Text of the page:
Once the atoms are optically pumped, a quadrupole magnetic trap is turned-on in 2 ms using the MOT coils with opposite currents between the coils. The atoms are then transported in the vertical direction to a small appendage of the glass cell see figure 2.3. This transport is done with two sets of coils: the MOT coils and the Feshbach coils. The zero of the magnetic field is moved by decreasing current in the MOT coils to zero and simultaneously ramping up current in the Feshbach coils, in 500ms. At the end of transport the atoms lie in the center of the Feshbach coils pair, the overall efficiency of this transport is about 40 %, most of the losses are due to the cutting of the density distribution by the appendage walls.
From the quadrupole trap created by the Feshbach coils, the atoms are transferred to a Ioffe-Pritchard trap. This trap is realized by four Ioffe bars which generate a strong field gradient confining the atoms in the radial direction. The axial confinement is provided by the Pinch coils that create a curvature of the magnetic field along the trap symmetry axis.

The hybrid op􀆟cal dipole – magne􀆟c trap (ODT)

The phase space densities at the end of evaporation in the Ioffe-Pritchard trap are close to quantum degeneracy, and evaporating more we could reach the Bose-Einstein condensation threshold for 7Li. But since the background scattering length in the |2, 2⟩ state is negative : abg = −27 a0, reaching this threshold would result in a collapse. Furthermore, in the Ioffe trap, the magnetic field offset and the trap confinement cannot be adjusted independently. For these reasons, we transfer the atomic clouds to a hybrid optical – magnetic trap (dipole trap or ODT). The optical trapping relies on the dipole force [Grimm et al., 2000], which dominates at large detunings over the radiation pressure force used for laser cooling. The dipole potential takes the form Udip = 3πc2 2ω3 0 􀀀 I(r),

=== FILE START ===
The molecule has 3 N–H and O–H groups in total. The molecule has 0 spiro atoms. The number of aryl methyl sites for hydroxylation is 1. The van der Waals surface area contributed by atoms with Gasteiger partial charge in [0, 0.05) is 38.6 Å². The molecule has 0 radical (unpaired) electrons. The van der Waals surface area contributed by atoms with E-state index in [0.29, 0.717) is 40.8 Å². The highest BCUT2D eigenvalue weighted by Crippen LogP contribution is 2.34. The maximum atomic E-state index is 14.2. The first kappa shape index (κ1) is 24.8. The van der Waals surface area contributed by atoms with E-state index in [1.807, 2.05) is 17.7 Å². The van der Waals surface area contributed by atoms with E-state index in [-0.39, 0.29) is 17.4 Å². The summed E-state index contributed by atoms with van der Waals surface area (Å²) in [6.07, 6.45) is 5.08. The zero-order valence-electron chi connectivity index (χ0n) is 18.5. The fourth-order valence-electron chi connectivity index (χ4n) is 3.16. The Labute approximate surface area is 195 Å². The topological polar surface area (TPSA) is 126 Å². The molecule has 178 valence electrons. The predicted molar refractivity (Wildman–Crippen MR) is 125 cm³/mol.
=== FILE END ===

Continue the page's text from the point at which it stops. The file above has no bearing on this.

Table of contents :

Introduction
􀍙 Bose-Einstein condensates and Fermi superfluids 
1.1 Ideal Quantum Gases
1.2 The Local Density Approximation
1.3 S-wave Interactions and Feshbach Resonances
1.3.1 S-wave interactions
1.3.2 Feshbach resonances
1.3.3 Feshbach resonances in lithium
1.3.4 6Li-7Li interactions and Feshbach resonances
1.4 Interacting Bose-Einstein Condensates
1.4.1 Weakly interacting Bose-Einstein condensates
1.4.2 Approaching the unitary Bose gas
1.5 Fermi Superfluids in the BEC-BCS crossover
1.5.1 Stability of Fermi gases on Feshbach resonances
1.5.2 The BEC-BCS crossover
1.5.3 The equation of state
1.6 Superfluidity of Bose and Fermi gases
1.6.1 Landau’s criterion for superfluidity
1.6.2 Landau’s criterion for a mixture of Bose and Fermi superfluids
1.6.3 Beyond Landau’s criterion
1.6.4 Some experiments on a critical velocity in superfluid dilute gase
1.6.5 Other hallmarks of superfluidity
􀍚 Experimental set-up 
2.1 Lithium isotopes, atomic structure
2.2 Laser cooling
2.2.1 Laser system
2.2.2 The lithium source
2.2.3 Double Magneto-Optical trap
2.2.4 Optical pumping
2.3 Magnetic trapping and radio-frequency evaporation
2.3.1 Quadrupole trap, magnetic transport and transfer to the Ioffe- Pritchard Trap
2.3.2 Doppler cooling of 7Li
2.3.3 Radio-frequency evaporative cooling of 7Li
2.4 The hybrid optical dipole – magnetic trap (ODT)
2.5 Preparation of strongly interacting degenerate gases
2.5.1 Preparing a resonantly interacting Bose gas
2.5.2 Preparing a mixture of Bose and Fermi superfluids
2.6 Imaging
2.7 Calibrations
2.7.1 Imaging Calibration
2.7.2 Frequencies measurement
2.7.3 Magnetic field calibration
􀍛 D􀍙 sub-Doppler cooling of 7Li 
3.1 Grey molasses cooling in a nutshell
3.2 Implementation on 7Li
3.3 The Λ model
3.4 The perturbative approach
3.5 The continued fractions approach
􀍜 Three-body losses in strongly interacting Bose gases 
4.1 Three-body losses
4.2 A glance at Efimov Physics
4.3 Results on the stability of a unitary Bose gas
4.4 Conclusion: stability domain of the strongly interacting Bose gas
􀍝 Mixtures of Bose and Fermi superfluids 
5.1 Two-body interactions in the |1f⟩ , |2f⟩ , |2b⟩ mixture
5.2 Mean-field interactions and phase separation
5.3 Evidences for superfluidity
5.3.1 Thermometry of the mixture
5.3.2 Degeneracy points
5.3.3 Superfluidity of 7Li
5.3.4 Superfluidity of 6Li
5.3.5 Frictionless counter-flow
5.4 Coupled dipole modes, theory
5.4.1 Simple model for the BEC dipole frequency shift
5.4.2 Sum rules and coupled 6Li-7Li dipole oscillations
5.5 Coupled dipole modes, experiments
5.5.1 Dipole modes excitation
5.5.2 Uncoupled oscillations
5.5.3 Coupled oscillations
5.5.4 Discussion of the model
5.6 Damping of the dipole modes and critical velocity
5.6.1 Damping at unitarity
5.6.2 Damping in the BEC-BCS crossover
5.6.3 Friction at finite temperature
5.7 Concluding remarks and prospects with Bose-Fermi superfluid mixtures
Conclusion
Appendix 
References